Xavier is leading the effort against a group of humans who have been conspiring against them. Xavier declares, “They must be stopped—for the good of mutantkind!”

The X-Men in this particular story are fascist storm troopers policing a wretched, helpless humanity…

Quality

Xavier-Juggernaut with the X-Men and the invading Fantastic Four.

I can start by say that this comic book written by Kurt Busiek has one of the most compelling what-if scenarios that reflect not only its concept (of Charles Xavier becoming Juggernaut) but also the Marvel Comics universe as we know it. As dedicated X-Men fans know, Cain Marko was the one who touched the ruby in the cave which made him the mainstream Juggernaut. In here, the scenario was altered to make Charles Xavier become Juggernaut and the radical changes did not end there. Without spoiling the great stuff, I can say that this is one great exploration of an alternate version of events that affect not only the X-Men and their villains but also the many other superheroes of the Marvel universe as Xavier-Juggernaut went all-out with his dedication to mutantkind. I can say that in this story, symbolically speaking, Xavier easily outclasses the extreme Magneto on prioritizing mutants over humans.

Comic book concept aside, Kurt Busiek’s writing here is really excellent. Not only did he capture the traits of Xavier as he turned him into the alternate Juggernaut, Busiek also emphasized the many twisted events in the Marvel shared universe with sufficient details. The details implemented made the scenarios really believable. His script for this comic book was brought to life by Vince Mielcarek who did a good job making the characters recognizable (note: there were a lot of superheroes and villains here), showcasing the wide scope of changes made on people and places (in relation to Xavier-Juggernaut’s actions) and there was good pacing with the visuals.

Conclusion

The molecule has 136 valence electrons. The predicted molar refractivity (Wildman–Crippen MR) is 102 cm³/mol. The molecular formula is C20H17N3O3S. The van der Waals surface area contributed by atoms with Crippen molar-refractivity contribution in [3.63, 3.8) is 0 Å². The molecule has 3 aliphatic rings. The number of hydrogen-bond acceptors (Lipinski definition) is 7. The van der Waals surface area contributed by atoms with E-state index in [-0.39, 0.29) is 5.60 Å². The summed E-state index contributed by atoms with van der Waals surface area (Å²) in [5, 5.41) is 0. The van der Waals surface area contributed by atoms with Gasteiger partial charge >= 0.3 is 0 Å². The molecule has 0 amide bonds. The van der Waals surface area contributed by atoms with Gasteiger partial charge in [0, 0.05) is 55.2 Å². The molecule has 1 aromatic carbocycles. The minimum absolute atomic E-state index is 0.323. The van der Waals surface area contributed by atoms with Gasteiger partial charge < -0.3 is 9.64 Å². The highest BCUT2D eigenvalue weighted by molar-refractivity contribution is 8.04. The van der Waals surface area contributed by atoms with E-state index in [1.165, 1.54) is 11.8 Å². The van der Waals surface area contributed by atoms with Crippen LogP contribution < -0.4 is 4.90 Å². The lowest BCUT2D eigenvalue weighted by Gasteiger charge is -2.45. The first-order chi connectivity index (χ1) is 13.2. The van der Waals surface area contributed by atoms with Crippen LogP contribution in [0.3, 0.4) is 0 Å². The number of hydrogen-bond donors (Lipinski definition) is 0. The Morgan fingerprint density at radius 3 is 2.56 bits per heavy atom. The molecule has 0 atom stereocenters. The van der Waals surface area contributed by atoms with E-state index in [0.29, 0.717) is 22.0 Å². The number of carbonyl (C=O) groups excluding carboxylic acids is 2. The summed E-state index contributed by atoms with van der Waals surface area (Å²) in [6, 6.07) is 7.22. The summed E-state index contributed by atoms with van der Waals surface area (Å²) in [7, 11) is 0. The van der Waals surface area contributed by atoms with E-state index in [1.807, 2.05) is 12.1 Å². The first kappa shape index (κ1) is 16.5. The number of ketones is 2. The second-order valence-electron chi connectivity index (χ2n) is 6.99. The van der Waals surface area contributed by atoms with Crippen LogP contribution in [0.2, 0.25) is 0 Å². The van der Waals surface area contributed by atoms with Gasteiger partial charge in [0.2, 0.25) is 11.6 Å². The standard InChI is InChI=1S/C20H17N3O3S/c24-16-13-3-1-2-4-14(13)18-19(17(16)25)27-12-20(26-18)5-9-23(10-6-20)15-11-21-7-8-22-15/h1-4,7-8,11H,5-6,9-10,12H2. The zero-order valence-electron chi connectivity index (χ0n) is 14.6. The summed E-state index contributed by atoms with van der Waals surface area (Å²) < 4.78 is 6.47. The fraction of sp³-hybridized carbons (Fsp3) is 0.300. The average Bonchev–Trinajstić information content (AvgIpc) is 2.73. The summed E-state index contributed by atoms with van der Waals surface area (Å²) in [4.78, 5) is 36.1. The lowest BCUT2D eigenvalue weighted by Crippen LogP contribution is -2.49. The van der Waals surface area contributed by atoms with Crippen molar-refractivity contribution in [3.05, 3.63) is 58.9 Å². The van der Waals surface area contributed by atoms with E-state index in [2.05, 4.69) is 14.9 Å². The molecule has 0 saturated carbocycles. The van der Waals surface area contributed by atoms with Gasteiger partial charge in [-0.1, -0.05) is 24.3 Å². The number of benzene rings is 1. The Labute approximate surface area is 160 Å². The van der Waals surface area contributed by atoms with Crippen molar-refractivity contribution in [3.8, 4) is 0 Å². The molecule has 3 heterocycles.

Charles Xavier as you’ve never seen him before.

What If #13 (1990) is great to read and it is a must-have with its story alone. Apart from showing the concept’s deep impact on the Marvel Comics universe, I also enjoyed the way Kurt Busiek blurred the boundaries that separated good and evil. If you are an X-Men and you want to see something different with the mutants – especially Professor X – then you you will find a lot to enjoy here. This is a great alternate superhero story and definitely more people should be aware of this.

If you are seriously planning to buy an existing hard copy of What If #13 (1990), be aware that as of this writing, MileHighComics.com shows that the near-mint copy of the regular edition costs $30 while the near-mint copy of the newsstand edition costs $60.

Overall, What If #13 (1990) is highly recommended!

+++++

Thank you for reading. If you find this article engaging, please click the like button below and also please consider sharing this article to others. If you are looking for a copywriter to create content for your special project or business, check out my services and my portfolio. Feel free to contact me as well. Also please feel free to visit my Facebook page Author Carlo Carrasco and follow me at HavenorFantasy@twitter.com

A Look Back at X-Men #3 (1991)

Disclaimer: This is my original work with details sourced from reading the comic book and doing personal research. Anyone who wants to use this article, in part or in whole, needs to secure first my permission and agree to cite me as the source and author. Let it be known that any unauthorized use of this article will constrain the author to pursue the remedies under R.A. No. 8293, the Revised Penal Code, and/or all applicable legal actions under the laws of the Philippines.